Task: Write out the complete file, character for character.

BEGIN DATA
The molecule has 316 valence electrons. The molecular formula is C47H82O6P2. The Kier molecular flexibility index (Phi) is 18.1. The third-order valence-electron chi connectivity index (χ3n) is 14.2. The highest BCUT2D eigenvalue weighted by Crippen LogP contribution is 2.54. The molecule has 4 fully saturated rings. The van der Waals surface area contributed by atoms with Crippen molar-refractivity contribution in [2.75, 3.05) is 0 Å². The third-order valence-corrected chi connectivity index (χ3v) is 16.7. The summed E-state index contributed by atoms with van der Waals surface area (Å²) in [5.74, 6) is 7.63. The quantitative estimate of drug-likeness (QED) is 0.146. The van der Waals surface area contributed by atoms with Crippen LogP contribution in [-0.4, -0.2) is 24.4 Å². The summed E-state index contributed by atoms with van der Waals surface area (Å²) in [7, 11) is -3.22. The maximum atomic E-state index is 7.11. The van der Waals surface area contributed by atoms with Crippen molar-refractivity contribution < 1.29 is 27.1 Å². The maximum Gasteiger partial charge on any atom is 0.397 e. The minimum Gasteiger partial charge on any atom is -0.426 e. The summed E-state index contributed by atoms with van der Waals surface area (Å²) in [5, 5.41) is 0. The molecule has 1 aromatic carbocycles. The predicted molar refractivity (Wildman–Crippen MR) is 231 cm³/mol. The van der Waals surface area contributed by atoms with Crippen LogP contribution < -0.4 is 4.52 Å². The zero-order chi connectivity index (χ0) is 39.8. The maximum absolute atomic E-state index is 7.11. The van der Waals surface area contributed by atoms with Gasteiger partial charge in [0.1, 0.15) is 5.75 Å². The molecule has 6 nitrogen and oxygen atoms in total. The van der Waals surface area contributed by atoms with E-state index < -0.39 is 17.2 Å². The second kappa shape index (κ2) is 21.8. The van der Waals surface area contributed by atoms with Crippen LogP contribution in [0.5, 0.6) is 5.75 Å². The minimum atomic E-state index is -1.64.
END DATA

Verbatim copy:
The molecule has 316 valence electrons. The molecular formula is C47H82O6P2. The Kier molecular flexibility index (Phi) is 18.1. The third-order valence-electron chi connectivity index (χ3n) is 14.2. The highest BCUT2D eigenvalue weighted by Crippen LogP contribution is 2.54. The molecule has 4 fully saturated rings. The van der Waals surface area contributed by atoms with Crippen molar-refractivity contribution in [2.75, 3.05) is 0 Å². The third-order valence-corrected chi connectivity index (χ3v) is 16.7. The summed E-state index contributed by atoms with van der Waals surface area (Å²) in [5.74, 6) is 7.63. The quantitative estimate of drug-likeness (QED) is 0.146. The van der Waals surface area contributed by atoms with Crippen LogP contribution in [-0.4, -0.2) is 24.4 Å². The summed E-state index contributed by atoms with van der Waals surface area (Å²) in [7, 11) is -3.22. The maximum atomic E-state index is 7.11. The van der Waals surface area contributed by atoms with Crippen molar-refractivity contribution < 1.29 is 27.1 Å². The maximum Gasteiger partial charge on any atom is 0.397 e. The minimum Gasteiger partial charge on any atom is -0.426 e. The summed E-state index contributed by atoms with van der Waals surface area (Å²) in [5, 5.41) is 0. The molecule has 1 aromatic carbocycles. The predicted molar refractivity (Wildman–Crippen MR) is 231 cm³/mol. The van der Waals surface area contributed by atoms with Crippen LogP contribution < -0.4 is 4.52 Å². The zero-order chi connectivity index (χ0) is 39.8. The maximum absolute atomic E-state index is 7.11. The van der Waals surface area contributed by atoms with Gasteiger partial charge in [0.1, 0.15) is 5.75 Å². The molecule has 6 nitrogen and oxygen atoms in total. The van der Waals surface area contributed by atoms with E-state index < -0.39 is 17.2 Å². The second kappa shape index (κ2) is 21.8. The van der Waals surface area contributed by atoms with Crippen LogP contribution in [0.5, 0.6) is 5.75 Å². The minimum atomic E-state index is -1.64.